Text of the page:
This article is a follow-up to "Currency gains and losses – an unknown quantity for many companies", which was published in October 2015.
Many companies use cash flow hedge accounting to hedge against exchange rate risks affecting the cash flows from the planned procurement of goods from abroad. Despite this, exchange rate fluctuations often remain in their profit or loss for the period or their gross margin. However, unexpected fluctuations can be prevented by ensuring that hedges are geared towards the value chain. IFRS 9 provides a specific springboard for reviewing existing structures in hedging for foreign-currency procurement and coordinating the procedure between Treasury, Procurement and Accounting.
As discussed in our article in October 2015, there may be many reasons for exchange rate fluctuations in a company's profit or loss for the period. As a first step, an examination of the entire process chain, and particularly the underlying transactions, can be a useful way of identifying the origin of the undesirable effects. In the case of foreign-currency procurement, i.e. non-financial underlyings, currency gains and losses generally occur only when inventories or intermediate products are consumed or written down, for example, and hence are primarily reported in the cost of goods sold, the cost of materials or write-downs. This means that they directly affect the gross margin, a key performance indicator for controlling at many companies.
The established hedging process for foreign-currency procurement can be summarised as follows: The planned foreign-currency volumes are hedged on the basis of budget or liquidity planning, with the hedging decision by Treasury initially based on the timing of the foreign-currency cash flow. Thanks to the use of cash flow hedge accounting, the effective exchange rate changes affecting the hedging transactions are subsequently reported in other comprehensive income (OCI) rather than profit or loss during the term of the hedge, thus preventing fluctuations in the income statement. The cumulative exchange rate effects then – theoretically – remain in OCI until the underlyings affect profit or loss for the period.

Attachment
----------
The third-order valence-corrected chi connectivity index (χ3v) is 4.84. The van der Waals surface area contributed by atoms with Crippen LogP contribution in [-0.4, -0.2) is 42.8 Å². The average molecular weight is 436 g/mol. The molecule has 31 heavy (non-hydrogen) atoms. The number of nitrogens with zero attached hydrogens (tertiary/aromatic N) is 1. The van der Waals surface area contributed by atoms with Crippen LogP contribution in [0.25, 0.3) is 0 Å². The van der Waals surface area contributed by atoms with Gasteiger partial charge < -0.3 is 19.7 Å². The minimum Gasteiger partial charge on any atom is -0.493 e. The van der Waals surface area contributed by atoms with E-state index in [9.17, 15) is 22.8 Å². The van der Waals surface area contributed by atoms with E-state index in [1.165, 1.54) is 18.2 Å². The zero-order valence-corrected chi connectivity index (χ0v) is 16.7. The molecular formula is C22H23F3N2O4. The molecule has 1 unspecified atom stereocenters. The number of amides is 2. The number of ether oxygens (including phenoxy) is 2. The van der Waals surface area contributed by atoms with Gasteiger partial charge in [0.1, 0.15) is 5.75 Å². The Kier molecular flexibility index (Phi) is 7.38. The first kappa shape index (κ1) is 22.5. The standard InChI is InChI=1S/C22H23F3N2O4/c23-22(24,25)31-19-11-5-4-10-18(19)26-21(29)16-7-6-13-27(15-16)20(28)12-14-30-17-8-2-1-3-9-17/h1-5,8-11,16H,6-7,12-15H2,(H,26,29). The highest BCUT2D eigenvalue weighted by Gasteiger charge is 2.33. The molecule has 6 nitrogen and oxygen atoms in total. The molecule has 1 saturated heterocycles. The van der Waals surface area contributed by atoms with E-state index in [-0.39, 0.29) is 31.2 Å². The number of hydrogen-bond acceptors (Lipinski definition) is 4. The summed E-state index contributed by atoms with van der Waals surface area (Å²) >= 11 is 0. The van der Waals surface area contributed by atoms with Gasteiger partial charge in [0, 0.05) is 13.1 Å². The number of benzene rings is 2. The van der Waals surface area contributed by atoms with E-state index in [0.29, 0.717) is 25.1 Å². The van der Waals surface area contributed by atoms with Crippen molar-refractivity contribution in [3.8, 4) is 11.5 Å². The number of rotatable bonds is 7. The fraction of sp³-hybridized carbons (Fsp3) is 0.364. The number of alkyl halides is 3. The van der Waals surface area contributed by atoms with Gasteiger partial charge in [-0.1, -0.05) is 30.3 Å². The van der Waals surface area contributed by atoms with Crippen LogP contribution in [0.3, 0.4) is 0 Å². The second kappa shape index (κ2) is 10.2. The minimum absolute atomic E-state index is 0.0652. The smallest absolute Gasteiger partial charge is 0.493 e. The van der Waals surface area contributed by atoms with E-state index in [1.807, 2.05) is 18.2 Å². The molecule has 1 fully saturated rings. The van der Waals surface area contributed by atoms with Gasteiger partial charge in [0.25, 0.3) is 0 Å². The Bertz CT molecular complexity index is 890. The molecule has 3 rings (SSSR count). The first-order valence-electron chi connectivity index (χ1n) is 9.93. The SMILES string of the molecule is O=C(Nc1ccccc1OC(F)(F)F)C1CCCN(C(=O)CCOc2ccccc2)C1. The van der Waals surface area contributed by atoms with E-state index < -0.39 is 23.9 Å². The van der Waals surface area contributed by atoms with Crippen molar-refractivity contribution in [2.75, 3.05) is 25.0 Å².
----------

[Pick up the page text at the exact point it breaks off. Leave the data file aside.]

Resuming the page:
In terms of Treasury processes, the hedging relationship is terminated when the derivative matures and the supplier payments are settled. Assuming matching maturities, for many companies this is the point in the process at which Accounting recycles OCI to profit or loss. This often occurs "automatically" as a result of the derecognition of the derivative. It is precisely this approach that leads to undesirable exchange rate effects, however, as in many cases the underlyings are still a long way from affecting profit or loss at this point. Accordingly, it is important to identify this timing and integrate it into the hedging process.
It is worth starting by analysing the operational value chain. The inventories or intermediate products delivered and the corresponding supplier liability are initially posted at the current exchange rate on the respective day. Depending on the agreed payment terms, the time between the delivery of the ordered goods to the warehouse and the secured payment process is usually just a few days or weeks. If a closing date falls between these two dates, the supplier liability must be measured at the closing rate, while the non-financial assets continue to be recognised in the balance sheet at the historical exchange rate. Depending on the agreed payment terms, however, the periods involved are often relatively short.